RITE AID’S BEAUTY CAMPAIGN: LOOKING FOR THE NEXT STEP

Byline: Faye Brookman

NEW YORK — Rite Aid, a chain traditionally known for its pharmacy rather than its front-end selection, inaugurated a money-back guarantee in March as the latest step in its three-year campaign to enhance the image of its cosmetics department.
Three years ago, Rite Aid learned via the acquisition of a chain that was strong in beauty that the category can bring strong returns.
The first incarnation of its new, upgraded look was unveiled in 1993 in a Baltimore-area store. Rite Aid, prior to this store, never carried prestige fragrances.
The new look features eight feet of designer fragrances secured through a wholesaler. Bath was another department expanded in the first new prototype.
Beth Kaplan, executive vice president of marketing, believes there are still opportunities for Rite Aid to further develop bath. “The shopping experience should be like entering a spring garden,” she said.
Perry Hall, Md., was the next step in Rite Aid’s growth in beauty. The 13,000-square-foot store, twice the size of older Rite Aids, afforded the chain a chance to open up the cosmetics area.
Although there weren’t more fixtures, there was ample space to give the department a more airy feel. A new decor package was integrated into the store featuring lights on the shelving.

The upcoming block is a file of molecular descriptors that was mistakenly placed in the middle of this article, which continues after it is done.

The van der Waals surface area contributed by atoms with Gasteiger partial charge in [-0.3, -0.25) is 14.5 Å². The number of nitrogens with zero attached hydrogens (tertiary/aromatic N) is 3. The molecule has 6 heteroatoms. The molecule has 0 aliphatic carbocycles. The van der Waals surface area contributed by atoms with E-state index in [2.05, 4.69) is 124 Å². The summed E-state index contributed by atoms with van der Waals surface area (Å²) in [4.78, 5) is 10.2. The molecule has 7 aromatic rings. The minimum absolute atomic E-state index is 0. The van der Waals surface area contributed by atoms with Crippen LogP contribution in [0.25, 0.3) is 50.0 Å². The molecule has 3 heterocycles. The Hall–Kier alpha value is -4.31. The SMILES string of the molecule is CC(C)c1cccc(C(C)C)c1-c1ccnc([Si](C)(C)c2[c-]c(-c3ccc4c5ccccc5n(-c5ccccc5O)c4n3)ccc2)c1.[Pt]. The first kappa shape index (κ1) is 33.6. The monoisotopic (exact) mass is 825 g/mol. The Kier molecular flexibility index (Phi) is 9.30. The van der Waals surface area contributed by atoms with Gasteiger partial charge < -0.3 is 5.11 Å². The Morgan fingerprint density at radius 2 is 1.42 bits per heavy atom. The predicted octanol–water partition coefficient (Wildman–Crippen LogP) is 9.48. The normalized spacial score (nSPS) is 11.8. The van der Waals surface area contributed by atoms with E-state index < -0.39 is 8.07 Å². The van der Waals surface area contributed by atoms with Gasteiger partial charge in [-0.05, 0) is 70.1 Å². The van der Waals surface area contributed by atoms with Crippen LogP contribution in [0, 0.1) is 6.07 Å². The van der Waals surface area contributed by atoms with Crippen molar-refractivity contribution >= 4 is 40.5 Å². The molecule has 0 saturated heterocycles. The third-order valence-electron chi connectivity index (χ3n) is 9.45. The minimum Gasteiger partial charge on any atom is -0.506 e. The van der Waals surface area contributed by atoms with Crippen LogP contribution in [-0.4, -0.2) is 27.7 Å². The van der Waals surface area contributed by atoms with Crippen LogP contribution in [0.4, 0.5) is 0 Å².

The chain continues to tweak its cosmetics presentation. Open sell is being tested in fragrances. More space is being cleared on fixtures for testers and point-of-sale information, including a new Rite Aid publication called, Beauty the Rite Way.
Rite Aid’s Manhattan units feature some of the tactics culled from the Perry Hall prototype, and Kaplan said the market has proved to be a good laboratory to see what sells.
“The Manhattan stores are extremely productive, and we’re very encouraged by what we see,” she said. “We’re learning more about the very sophisticated New York customer.” New Yorkers, she added, are willing to try innovative products, especially those from regional vendors. “We’re pleased with that out of all the choices shoppers have in Manhattan, many like our merchandise offerings,” said Kaplan.
Many of the merchandising shifts being made at Rite Aid are coming from the chain’s experience with category management. Rite Aid has actually split its category management organization into two separate units — category marketing and category management. Both groups report to Kaplan.
The category marketing group is charged with the tasks of developing comprehensive marketing plans for the core categories Rite Aid has targeted for growth — including beauty. The category management group functions as a buying organization and is charged with day-to-day supplier interaction.
“We want to take the practice of category management to the next level by removing the constraints of managing day-to-day details from the category marketing managers, giving them the ability to focus on strategic objectives.”
The cosmetics guarantee has been one outgrowth of the new strategies, and Kaplan said in tests it was a winning format. “We already have established more of a cosmetics following in the East with our expanded stores. But now we’re converting the Thrifty PayLess stores in the West, and we needed a uniform way to communicate our quality. We’ve premarket-tested this concept and found that women love it because it gives them an extra level of assurance,” said Kaplan.
What’s next for Rite Aid’s beauty department? “I’m not ready to tip my hat,” Kaplan concluded, “but stay tuned.”

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